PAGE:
September 16, 2016
INTERROGATOR: McNeely! What is The Net about?
MCNEELY: Directed by Korean grotesque master Kim Ki-Duk (Pieta), this film features the adventures of North Korean fisherman, Nam Chul-Woo (Ryoo Seung-bum), as he accidentally finds himself in South Korea. It’s a fantastic, in-depth…
INTERROGATOR: Answer my questions only. Is it skewed in favour of South Korea, then?
MCNEELY: You would think so, but it actually criticizes both South and North Korea in terms of how they handle the investigation of Chul-Woo’s adventure. He ends up being interrogated by both secret services, you see, and sometimes their methods are a little controversial. Ki-Duk also seems to criticize the craziness of capitalism run-amok in South Korea as well as the poor conditions individuals can experience in both countries.
INTERROGATOR: Now, write down everything that happened again.
MCNEELY: Like the movie? Where Chul-Woo has to constantly be writing the same series of events over and over again?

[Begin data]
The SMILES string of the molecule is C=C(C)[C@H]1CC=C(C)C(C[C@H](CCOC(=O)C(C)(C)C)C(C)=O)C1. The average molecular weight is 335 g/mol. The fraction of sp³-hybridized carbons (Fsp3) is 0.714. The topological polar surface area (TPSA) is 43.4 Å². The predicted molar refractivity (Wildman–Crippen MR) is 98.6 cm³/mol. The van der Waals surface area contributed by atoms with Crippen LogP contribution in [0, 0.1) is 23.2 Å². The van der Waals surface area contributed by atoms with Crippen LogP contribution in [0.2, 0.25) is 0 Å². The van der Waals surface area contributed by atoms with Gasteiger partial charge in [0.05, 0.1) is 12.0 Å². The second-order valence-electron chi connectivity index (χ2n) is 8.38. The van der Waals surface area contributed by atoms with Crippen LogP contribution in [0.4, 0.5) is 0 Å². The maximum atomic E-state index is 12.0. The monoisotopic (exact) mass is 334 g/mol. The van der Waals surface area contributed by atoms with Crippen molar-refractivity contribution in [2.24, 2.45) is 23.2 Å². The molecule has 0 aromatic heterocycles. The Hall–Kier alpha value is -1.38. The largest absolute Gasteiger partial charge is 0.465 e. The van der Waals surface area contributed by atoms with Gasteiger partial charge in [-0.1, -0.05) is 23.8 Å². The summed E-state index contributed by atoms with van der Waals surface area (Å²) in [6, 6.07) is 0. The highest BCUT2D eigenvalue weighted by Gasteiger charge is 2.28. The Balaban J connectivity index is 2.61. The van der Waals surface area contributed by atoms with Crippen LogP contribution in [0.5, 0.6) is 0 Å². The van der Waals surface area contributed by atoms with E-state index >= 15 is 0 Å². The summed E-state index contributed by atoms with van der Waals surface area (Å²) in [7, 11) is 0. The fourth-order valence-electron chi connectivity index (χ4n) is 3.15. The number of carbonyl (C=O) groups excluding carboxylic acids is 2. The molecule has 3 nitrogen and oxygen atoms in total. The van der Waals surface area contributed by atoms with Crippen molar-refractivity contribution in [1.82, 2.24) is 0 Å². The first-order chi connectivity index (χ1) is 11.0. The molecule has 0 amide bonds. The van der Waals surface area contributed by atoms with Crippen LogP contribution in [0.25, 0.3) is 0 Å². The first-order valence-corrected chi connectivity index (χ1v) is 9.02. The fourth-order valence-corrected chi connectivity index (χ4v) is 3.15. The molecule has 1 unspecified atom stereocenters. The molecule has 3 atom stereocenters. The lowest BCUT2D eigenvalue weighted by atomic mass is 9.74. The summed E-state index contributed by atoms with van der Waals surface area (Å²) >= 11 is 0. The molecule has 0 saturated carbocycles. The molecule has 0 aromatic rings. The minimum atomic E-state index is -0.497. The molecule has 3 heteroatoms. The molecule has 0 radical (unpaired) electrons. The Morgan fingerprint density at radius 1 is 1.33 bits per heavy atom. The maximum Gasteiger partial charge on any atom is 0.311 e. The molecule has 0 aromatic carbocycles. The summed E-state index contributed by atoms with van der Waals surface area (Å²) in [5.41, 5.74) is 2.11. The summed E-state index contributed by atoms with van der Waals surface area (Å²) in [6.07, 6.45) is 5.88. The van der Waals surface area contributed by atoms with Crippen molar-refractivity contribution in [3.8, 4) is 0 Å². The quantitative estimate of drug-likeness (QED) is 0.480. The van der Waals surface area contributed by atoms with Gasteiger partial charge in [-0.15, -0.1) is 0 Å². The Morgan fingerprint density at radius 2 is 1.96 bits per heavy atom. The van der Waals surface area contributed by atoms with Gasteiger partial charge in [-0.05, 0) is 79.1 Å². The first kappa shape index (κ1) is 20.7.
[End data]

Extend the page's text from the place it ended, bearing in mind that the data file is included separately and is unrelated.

INTERROGATOR: Yes, that’s the best method we have to see if you are lying.
MCNEELY: Fine… Directed by Korean […]
INTERROGATOR: You didn’t mention the helpful guard last time.
MCNEELY: Yes, I was impressed with his kindness, not usually a trait seen in guards for these types of movies. You usually have a sadistic interrogator type and the guards beat the detainee up.
INTERROGATOR: Thanks for reminding me.
MCNEELY: I think this film is an interesting development in Ki-Duk’s career. He’s no longer using violence or sexuality to shock or to traumatize viewers as he did with Pieta and Moebius, but seems to be making a point about the potential for reconciliation between South and North Korea. Of course, he does have two very weird sex scenes in this film which seem to serve no purpose, but I guess he’s entitled to it.
INTERROGATOR: Any last words?
MCNEELY: I enjoyed this Kafkaesque film about what it means to be interrogated for no apparent reason other than being at the wrong place at the wrong time.
INTERROGATOR: Ok, write this again from the beginning.
Saturday Sept. 17, 5:30pm @ Scotiabank 2